YES. The show has about a million and a half downloads a year on iTunes alone, and I find this MIRACULOUS.
Very, very occasionally. I’ve had a few people on the show that were a bit squirrely about answering my questions, which is tough when it’s happening, especially if they are the ones that have asked ME to be on the show. I can’t help but wonder why they wanted to come on an interview-talk show if they didn’t want to talk! But, ultimately I try to be as gentle as possible when that happens, and gingerly keep trying to get through.
The interviews where I am in total and complete awe of the person are the toughest for me. I get very intimidated by uber-talent and get nervous and self-conscious.
Guests that I experienced this with include Chris Ware, Maira Kalman, Eileen Myles, Alison Bechdel and so many more!
See my list above! The fact that I was able to get through the interviews without plotzing gives me a great deal of pride. Seriously though, I would say that my episode with Chris Ware is my best Design Matters interviews. In fact, a book has just come out titled Chris Ware: Conversations, and when the editor, Jean Braithwaite, contacted me about including my Design Matters episode with Chris in the book, I nearly fainted.
My body of work in visual storytelling combines the narrative text of a story with a variety of creative elements to (hopefully) augment and enhance the traditional storytelling process.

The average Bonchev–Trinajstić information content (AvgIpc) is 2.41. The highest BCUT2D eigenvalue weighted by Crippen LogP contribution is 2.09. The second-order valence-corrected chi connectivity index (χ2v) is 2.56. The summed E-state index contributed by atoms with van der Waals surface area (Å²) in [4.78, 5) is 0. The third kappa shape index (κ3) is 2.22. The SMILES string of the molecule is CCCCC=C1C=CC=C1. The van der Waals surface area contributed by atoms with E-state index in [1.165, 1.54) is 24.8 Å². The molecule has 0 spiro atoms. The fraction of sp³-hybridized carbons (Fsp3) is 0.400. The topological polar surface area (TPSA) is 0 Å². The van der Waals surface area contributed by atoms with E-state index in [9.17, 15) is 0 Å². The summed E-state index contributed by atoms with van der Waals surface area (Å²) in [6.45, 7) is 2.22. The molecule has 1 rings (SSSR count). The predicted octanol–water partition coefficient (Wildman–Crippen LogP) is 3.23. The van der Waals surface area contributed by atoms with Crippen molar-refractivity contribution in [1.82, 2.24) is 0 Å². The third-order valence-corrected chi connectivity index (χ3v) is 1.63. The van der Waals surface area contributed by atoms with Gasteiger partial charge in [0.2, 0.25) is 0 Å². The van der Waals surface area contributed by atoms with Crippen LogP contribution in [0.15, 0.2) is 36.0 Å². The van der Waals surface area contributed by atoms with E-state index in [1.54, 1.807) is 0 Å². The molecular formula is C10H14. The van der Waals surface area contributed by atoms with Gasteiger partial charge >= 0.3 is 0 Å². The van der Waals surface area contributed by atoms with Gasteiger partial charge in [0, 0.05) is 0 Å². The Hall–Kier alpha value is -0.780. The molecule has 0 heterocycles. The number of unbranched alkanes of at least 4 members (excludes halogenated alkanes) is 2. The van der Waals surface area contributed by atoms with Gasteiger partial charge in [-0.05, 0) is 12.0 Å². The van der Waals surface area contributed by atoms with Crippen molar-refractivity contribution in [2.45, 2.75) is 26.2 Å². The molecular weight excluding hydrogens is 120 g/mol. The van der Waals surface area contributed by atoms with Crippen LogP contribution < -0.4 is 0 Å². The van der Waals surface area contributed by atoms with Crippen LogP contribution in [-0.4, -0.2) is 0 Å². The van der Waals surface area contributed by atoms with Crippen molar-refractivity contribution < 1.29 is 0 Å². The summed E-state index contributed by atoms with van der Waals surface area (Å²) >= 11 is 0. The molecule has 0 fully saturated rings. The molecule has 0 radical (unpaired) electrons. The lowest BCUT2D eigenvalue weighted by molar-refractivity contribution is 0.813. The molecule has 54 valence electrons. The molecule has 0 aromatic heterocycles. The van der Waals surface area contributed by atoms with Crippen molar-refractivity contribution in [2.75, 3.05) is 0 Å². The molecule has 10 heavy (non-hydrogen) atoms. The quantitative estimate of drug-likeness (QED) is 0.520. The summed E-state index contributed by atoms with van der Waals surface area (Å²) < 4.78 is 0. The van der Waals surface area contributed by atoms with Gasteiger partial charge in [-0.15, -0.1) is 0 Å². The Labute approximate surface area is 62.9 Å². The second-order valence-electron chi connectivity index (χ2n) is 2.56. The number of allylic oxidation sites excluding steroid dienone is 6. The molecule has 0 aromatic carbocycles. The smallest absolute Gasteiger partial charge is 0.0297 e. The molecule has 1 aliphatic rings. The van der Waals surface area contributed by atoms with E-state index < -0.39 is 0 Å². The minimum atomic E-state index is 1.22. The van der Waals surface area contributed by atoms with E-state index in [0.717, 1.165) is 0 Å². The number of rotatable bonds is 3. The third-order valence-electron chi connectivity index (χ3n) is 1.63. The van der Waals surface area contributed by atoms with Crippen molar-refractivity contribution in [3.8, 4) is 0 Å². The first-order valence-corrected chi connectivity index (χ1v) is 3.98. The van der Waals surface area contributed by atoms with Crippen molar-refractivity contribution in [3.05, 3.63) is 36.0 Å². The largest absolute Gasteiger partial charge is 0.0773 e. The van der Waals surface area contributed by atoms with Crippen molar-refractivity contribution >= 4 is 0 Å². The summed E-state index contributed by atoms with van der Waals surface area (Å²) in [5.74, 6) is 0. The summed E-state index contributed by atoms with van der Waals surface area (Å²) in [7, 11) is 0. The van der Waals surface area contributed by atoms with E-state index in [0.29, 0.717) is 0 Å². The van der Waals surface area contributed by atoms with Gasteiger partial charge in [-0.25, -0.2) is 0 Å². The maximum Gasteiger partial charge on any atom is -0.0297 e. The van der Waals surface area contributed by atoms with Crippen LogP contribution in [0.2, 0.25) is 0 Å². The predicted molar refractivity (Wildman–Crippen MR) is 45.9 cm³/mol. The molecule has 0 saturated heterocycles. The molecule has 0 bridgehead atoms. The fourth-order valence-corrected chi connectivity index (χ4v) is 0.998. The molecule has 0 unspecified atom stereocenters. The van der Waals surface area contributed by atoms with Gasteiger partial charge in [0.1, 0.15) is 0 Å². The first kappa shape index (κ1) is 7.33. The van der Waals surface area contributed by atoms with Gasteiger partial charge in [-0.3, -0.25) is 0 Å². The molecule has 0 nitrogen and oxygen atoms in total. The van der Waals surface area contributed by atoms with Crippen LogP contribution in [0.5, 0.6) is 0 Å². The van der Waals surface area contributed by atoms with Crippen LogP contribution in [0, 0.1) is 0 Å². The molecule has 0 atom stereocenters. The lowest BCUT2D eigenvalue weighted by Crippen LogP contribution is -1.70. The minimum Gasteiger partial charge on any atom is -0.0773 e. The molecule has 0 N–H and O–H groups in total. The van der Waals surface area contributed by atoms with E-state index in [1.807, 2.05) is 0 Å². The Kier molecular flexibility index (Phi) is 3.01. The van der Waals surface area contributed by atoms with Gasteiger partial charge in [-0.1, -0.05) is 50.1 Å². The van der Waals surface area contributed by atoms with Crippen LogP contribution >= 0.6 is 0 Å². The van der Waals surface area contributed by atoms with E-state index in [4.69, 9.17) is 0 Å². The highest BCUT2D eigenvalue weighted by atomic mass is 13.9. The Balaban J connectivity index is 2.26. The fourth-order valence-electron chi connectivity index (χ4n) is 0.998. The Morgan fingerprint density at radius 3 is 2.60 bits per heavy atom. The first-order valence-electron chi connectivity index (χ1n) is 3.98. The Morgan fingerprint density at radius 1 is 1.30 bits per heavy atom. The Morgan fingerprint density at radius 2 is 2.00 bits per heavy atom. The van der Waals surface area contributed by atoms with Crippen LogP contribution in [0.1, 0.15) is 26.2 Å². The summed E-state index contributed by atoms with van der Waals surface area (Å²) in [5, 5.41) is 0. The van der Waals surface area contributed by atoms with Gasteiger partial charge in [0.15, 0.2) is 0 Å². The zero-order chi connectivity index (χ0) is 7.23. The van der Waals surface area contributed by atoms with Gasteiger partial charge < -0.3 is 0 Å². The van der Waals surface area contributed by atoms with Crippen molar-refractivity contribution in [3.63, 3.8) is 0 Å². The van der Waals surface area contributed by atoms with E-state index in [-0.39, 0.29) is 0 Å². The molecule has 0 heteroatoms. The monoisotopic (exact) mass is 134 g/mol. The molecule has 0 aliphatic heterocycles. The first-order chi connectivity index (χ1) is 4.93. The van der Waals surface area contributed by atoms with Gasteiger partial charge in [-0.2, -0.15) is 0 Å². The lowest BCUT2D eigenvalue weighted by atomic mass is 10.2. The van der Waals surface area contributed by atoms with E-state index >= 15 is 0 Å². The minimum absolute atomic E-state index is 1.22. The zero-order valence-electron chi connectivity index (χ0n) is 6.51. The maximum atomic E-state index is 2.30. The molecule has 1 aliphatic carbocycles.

By design, it is a co-creative process wherein both disciplines—text and image—can’t overwhelm or dilute the impression of the other; both need to be fully integrated and crafted.
Each element of the work needs to be approached with equal care and dedication. However, it is also dependent on the observer—the witness to the story—as any participant interprets their worldview through the filter of their own perceptions.
I first started working to help eradicate domestic violence, sexual assault, and child abuse when I helped to create the NO MORE movement, which was created by a consortium of organizations including Verizon, Avon, Kimberly Clark, and the Joyful Heart Foundation. During that experience I met the founder of JHF, Law & Order SVU star Mariska Hargitay and CEO Maile Zambuto. Maile subsequently invited me to help them with the branding and repositioning of the foundation. We launched that work last year with Vice President Joe Biden at the JHF annual gala at Lincoln Center. I also recently joined the JHF board, which, quite frankly, makes me feel like my whole life makes sense.
In addition to continuing my work with SVA, Print magazine, the How Design Live Conference and Design Matters, I have a couple of awesome projects on the horizon! I am curating an exhibit at the Museum of Design in Atlanta on typography and design in the fall; I am planning an exciting new book; I am about to begin work on an oral history of one of the best design firms in the world; and I will be traveling to Dubai mid-year to participate in a really cool design conference.